As the 2014 Winter Olympics continue in Sochi, Russia, a former socialist utopia and still a strong supporter of such to this day, let’s turn our attention to another strange economic hybrid: China.
Now, China has embraced capitalism with far more fervor than Russia. That’s why China has actually been growing and can produce fully-functioning hotels.
However, China’s capitalism is still government-enforced. Which makes it socialism, just a more benign blend. To some degree, anyway. Though not from an I-don’t-want-to-die-from-lung-cancer kind of way.
Late last night, Reuters reported that “Severe pollution in Beijing has made the Chinese capital ‘barely suitable’ for living, according to an official Chinese report, as the world’s second-largest economy tries to reduce often hazardous levels of smog caused by decades of rapid growth.”
Note those last four words: “decades of rapid growth.” That GDP expansion is around 10% a year, which makes outside investors swoon with dollar signs in their eyes when the largest economy in the world (That’d be the U.S.) is doing darn decent if she grows at 4% a year.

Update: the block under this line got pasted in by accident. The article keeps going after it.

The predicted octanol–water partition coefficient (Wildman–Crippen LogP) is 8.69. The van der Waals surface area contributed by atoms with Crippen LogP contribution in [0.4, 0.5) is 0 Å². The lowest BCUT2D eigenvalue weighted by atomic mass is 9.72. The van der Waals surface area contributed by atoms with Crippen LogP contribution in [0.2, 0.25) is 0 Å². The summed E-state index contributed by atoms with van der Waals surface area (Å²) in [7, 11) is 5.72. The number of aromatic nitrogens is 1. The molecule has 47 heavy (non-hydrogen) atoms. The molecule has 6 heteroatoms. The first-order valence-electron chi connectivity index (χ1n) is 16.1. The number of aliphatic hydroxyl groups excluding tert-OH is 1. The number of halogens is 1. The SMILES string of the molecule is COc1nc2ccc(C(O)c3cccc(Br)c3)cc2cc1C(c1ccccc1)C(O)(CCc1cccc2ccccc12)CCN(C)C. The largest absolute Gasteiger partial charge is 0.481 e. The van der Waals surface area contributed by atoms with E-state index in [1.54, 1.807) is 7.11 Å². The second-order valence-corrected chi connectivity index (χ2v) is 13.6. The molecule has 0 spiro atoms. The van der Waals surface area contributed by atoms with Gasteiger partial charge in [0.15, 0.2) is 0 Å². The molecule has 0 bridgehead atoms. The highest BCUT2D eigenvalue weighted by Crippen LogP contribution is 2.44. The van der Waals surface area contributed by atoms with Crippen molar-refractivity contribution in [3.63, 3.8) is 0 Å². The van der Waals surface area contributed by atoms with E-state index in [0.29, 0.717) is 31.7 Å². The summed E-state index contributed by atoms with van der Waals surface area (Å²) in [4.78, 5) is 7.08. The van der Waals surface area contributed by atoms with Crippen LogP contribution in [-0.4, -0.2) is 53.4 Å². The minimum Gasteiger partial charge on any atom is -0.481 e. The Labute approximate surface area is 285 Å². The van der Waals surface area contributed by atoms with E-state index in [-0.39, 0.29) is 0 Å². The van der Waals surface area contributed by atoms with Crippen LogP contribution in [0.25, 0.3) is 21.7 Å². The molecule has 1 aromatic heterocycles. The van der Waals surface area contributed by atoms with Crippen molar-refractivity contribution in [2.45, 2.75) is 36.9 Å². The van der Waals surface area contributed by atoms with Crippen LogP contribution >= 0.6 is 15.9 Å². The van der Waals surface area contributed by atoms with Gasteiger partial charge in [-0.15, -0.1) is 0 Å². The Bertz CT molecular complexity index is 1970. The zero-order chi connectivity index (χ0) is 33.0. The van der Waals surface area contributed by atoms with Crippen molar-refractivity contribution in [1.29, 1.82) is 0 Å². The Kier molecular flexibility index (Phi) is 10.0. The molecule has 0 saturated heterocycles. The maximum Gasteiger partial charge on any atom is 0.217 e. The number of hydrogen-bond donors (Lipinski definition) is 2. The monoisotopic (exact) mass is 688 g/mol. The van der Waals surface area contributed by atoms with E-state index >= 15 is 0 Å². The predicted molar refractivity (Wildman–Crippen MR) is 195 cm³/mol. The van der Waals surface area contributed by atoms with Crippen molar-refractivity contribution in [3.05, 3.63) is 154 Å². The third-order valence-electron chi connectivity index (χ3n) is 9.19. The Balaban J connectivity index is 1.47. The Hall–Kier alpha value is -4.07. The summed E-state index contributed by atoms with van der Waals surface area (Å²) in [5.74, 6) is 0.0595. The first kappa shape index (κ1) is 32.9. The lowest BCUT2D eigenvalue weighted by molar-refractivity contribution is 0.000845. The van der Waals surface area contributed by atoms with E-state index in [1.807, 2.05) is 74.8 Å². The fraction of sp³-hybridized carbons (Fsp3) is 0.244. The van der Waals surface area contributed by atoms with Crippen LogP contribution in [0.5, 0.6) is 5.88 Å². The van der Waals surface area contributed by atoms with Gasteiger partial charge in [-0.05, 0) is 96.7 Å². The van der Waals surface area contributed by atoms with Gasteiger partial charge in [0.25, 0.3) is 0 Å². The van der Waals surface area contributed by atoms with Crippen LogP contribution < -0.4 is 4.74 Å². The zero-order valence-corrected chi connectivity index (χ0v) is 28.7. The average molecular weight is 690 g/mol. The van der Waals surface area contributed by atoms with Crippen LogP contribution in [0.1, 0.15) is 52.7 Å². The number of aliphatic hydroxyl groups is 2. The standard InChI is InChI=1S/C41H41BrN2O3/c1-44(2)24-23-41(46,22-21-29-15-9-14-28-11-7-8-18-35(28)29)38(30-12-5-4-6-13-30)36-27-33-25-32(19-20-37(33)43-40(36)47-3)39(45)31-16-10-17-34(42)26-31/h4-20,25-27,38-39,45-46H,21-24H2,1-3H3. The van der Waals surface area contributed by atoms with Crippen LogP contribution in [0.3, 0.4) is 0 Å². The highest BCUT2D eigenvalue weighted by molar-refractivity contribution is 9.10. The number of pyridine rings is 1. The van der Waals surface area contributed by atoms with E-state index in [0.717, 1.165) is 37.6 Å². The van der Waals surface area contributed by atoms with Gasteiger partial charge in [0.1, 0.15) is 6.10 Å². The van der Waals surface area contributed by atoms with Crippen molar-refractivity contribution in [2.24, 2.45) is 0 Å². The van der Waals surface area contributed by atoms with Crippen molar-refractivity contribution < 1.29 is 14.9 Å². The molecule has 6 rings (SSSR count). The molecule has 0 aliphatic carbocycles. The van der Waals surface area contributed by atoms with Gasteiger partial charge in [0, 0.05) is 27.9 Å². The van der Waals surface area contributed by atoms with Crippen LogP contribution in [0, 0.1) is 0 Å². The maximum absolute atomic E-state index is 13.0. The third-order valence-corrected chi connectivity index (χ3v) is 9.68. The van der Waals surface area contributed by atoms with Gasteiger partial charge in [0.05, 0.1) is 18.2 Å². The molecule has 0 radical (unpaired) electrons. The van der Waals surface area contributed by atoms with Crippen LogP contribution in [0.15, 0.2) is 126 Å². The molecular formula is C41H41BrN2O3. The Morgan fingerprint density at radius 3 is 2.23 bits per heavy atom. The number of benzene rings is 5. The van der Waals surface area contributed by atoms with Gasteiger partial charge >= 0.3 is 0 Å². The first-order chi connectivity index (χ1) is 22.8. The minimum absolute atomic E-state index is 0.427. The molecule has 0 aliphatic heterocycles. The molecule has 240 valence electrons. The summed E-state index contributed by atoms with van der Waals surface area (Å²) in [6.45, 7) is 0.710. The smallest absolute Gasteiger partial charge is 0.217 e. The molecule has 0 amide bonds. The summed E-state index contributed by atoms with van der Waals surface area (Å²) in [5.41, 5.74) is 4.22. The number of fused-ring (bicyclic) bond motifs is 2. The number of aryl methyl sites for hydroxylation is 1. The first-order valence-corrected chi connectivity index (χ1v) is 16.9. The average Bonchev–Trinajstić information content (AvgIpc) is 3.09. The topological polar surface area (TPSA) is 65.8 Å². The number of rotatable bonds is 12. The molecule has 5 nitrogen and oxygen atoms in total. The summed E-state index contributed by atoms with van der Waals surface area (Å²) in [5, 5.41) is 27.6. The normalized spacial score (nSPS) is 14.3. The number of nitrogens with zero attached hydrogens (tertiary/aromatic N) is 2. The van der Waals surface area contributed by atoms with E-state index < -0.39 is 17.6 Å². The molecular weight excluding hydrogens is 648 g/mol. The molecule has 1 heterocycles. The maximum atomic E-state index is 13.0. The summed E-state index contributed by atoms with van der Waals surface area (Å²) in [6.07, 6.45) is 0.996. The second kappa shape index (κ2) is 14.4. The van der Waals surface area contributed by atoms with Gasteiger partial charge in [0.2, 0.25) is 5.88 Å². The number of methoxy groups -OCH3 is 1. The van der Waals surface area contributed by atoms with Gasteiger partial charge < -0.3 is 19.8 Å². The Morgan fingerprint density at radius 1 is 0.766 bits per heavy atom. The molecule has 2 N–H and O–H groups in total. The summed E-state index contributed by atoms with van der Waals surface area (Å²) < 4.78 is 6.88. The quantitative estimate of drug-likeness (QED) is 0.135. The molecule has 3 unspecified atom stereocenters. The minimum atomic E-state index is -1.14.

But there’s a reason or two why China is growing so quickly, and neither is particularly cheery.
Number One: China suffered so long under socialism that it was, and still is to some degree, a wreck of a nation. There was pretty much nowhere to go but up.
Number Two: The socialism 2.0 that China has since adopted has the government pouring money into state-owned businesses and housing projects instead of freeing people to learn and build and grow on their own.
Which, incidentally, they’re perfectly capable of. Not only are humans in general resourceful enough to find their way when given a choice, but the Chinese particularly have a long history of great accomplishments and innovations. Their government isn’t giving them nearly enough credit, as governments seldom do.
Governments are much better at messing things up, as evidenced by the extreme pollution problems China is experiencing. Smog, acid rain, lung cancer, birth defects, extreme allergies… The list of health issues the Chinese have to deal with goes on thanks to that “rapid growth” being forced down their throats as factories spring up everywhere and hundreds of thousands of new drivers hit the roads every year.
If they were left alone to grow at a more reasonable pace under a true banner of capitalism, they would have the time to face each problem before it turned into a pandemic.